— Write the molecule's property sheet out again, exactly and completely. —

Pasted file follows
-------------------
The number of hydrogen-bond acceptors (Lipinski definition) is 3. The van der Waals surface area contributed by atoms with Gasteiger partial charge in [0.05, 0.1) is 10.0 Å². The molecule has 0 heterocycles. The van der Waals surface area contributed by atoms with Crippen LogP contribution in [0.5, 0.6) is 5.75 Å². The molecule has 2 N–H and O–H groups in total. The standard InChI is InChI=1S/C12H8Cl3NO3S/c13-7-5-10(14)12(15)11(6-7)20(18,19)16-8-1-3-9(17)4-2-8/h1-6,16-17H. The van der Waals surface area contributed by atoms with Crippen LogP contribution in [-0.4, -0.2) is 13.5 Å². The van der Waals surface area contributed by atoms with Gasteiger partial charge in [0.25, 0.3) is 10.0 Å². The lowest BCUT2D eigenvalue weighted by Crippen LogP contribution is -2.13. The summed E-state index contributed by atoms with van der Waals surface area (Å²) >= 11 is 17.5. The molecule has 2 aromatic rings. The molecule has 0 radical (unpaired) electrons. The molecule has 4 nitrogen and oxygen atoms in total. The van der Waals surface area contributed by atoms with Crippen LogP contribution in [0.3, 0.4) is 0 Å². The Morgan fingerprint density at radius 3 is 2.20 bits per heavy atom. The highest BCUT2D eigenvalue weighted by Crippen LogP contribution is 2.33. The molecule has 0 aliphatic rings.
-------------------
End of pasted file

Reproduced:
The number of hydrogen-bond acceptors (Lipinski definition) is 3. The van der Waals surface area contributed by atoms with Gasteiger partial charge in [0.05, 0.1) is 10.0 Å². The molecule has 0 heterocycles. The van der Waals surface area contributed by atoms with Crippen LogP contribution in [0.5, 0.6) is 5.75 Å². The molecule has 2 N–H and O–H groups in total. The standard InChI is InChI=1S/C12H8Cl3NO3S/c13-7-5-10(14)12(15)11(6-7)20(18,19)16-8-1-3-9(17)4-2-8/h1-6,16-17H. The van der Waals surface area contributed by atoms with Crippen LogP contribution in [-0.4, -0.2) is 13.5 Å². The van der Waals surface area contributed by atoms with Gasteiger partial charge in [0.25, 0.3) is 10.0 Å². The lowest BCUT2D eigenvalue weighted by Crippen LogP contribution is -2.13. The summed E-state index contributed by atoms with van der Waals surface area (Å²) >= 11 is 17.5. The molecule has 2 aromatic rings. The molecule has 0 radical (unpaired) electrons. The molecule has 4 nitrogen and oxygen atoms in total. The van der Waals surface area contributed by atoms with Crippen LogP contribution in [0.3, 0.4) is 0 Å². The Morgan fingerprint density at radius 3 is 2.20 bits per heavy atom. The highest BCUT2D eigenvalue weighted by Crippen LogP contribution is 2.33. The molecule has 0 aliphatic rings.